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Female Founders: Brittany Greenfield of Wabbi On The Five Things You Need To Thrive & Succeed As A Woman Founder

An Interview With Candice Georgiadis

As a part of our series about “Why We Need More Women Founders”, I had the pleasure of interviewing Brittany Greenfield.

Brittany Greenfield is the founder and CEO of Wabbi, which was recently recognized as a 2021 RSA Innovation Sandbox finalist. Wabbi’s Secure DevOps platform enables application security programs to scale across Development teams, to deliver more secure code without sacrificing agility or velocity. From startups to large companies, Brittany realized early on in her career that cyber is fundamental to a modern business’ success. Brittany is a passionate leader who believes DE&I is an unquestionable must-have for today’s businesses. She is also a Member of the Board of Trustees for the Massachusetts Technology Leadership Council (MassTLC), where she works to make the tech industry accessible to individuals from underrepresented communities. As a woman leading the cybersecurity industry forward, Brittany is committed to paving the way for future generations to follow in her footsteps.

Thank you so much for doing this with us! Before we dig in, our readers would like to get to know you a bit more. Can you tell us a bit about your “backstory”? What led you to this particular career path?

I imagine my path isn’t much different from many other founders. I’ve always been a “path-less-taken” person, having designed my own major at Duke where I looked at how technology drives innovation in legacy industries (at the time I looked specifically at Biotech and Pharma). I took the same approach when I entered the workforce in “The Cloud” at a time when I had to explain to my friends I was not working for The Weather Service. This has carried through my career, as I started in technical implementation roles, before moving into the GTM side of the business with a focus (not surprisingly) on exploring new markets and coming up with plans to tackle them.

As one investor recently pointed out to me, I shouldn’t be surprised that I became a founder as I’ve been identifying problems and coming up with solutions my entire career! Founding Wabbi was really just an extension of what I’ve always done.

Can you share the most interesting story that happened to you since you began leading your company?

At a startup, everything is interesting! But the last two years in particular have been the most interesting as we’ve all had to adapt and change amidst a global pandemic. Good and bad, what you learn from a situation and how you grow from it is what matters most.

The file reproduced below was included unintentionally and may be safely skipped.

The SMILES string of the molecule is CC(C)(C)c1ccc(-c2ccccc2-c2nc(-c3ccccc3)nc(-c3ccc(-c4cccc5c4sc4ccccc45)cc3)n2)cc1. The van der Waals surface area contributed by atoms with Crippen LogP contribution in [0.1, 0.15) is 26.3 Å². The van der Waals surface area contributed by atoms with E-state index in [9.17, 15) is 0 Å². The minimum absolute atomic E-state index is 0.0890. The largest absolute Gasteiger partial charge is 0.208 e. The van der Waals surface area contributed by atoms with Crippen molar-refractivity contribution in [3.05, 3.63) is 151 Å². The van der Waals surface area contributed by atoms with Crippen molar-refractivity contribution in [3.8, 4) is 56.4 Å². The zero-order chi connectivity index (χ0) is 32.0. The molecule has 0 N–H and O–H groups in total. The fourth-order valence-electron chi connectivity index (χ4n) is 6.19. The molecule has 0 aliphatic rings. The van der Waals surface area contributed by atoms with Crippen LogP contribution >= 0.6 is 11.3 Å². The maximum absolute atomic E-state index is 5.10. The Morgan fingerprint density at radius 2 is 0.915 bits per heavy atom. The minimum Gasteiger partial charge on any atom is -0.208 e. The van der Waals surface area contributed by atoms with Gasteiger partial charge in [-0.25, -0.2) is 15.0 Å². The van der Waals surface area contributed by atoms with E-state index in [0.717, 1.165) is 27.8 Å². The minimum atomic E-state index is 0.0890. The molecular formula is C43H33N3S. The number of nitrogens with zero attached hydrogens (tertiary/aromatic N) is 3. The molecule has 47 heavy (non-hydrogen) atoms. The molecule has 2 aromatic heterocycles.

Can you share a story about the funniest mistake you made when you were first starting? Can you tell us what lesson you learned from that?

Becoming a founder is the only career path you take to fail 99% of the time. Whether you’re just starting out or you’re a seasoned veteran, you can’t get hung up on mistakes, all you can do is learn from them and laugh along the way. Especially starting out, you need to admit that you won’t know what you’re doing all the time. If you’re not making mistakes, you’re doing something wrong! You can’t work in a vacuum and avoid all of the potential risks, you must take chances and surround yourself with people who will learn alongside you. I’m a big believer in post mortems to discuss what we’ve done well and what we could have done better, so that we’re constantly learning and improving.

None of us are able to achieve success without some help along the way. Is there a particular person who you are grateful towards who helped get you to where you are? Can you share a story about that?

A general lesson I’ve learned as a founder is to not be afraid of being vulnerable. I heard this bit of wisdom from two people early on, and while I initially disregarded it, it’s been immensely impactful in my development. Vulnerability is about opening up so you can leverage the people you surround yourself with. Nobody is looking for anything in return — if you’ve surrounded yourself with the right people, they’re doing it because somebody once did it for them.

Most days as a founder are difficult and you’ll need someone to talk to who has your interest and your company’s interest at heart. One of Wabbi’s first investors once said to me “I don’t know what has possessed you, but I’m infected with it!” and he’s been one of my greatest supporters. Especially in the last year, it’s important to not be afraid to lean on those that you’ve brought

Ok, thank you for that. Let’s now jump to the primary focus of our interview. According to this EY report, only about 20 percent of funded companies have women founders. This reflects great historical progress, but it also shows that more work still has to be done to empower women to create companies. In your opinion and experience what is currently holding back women from founding companies?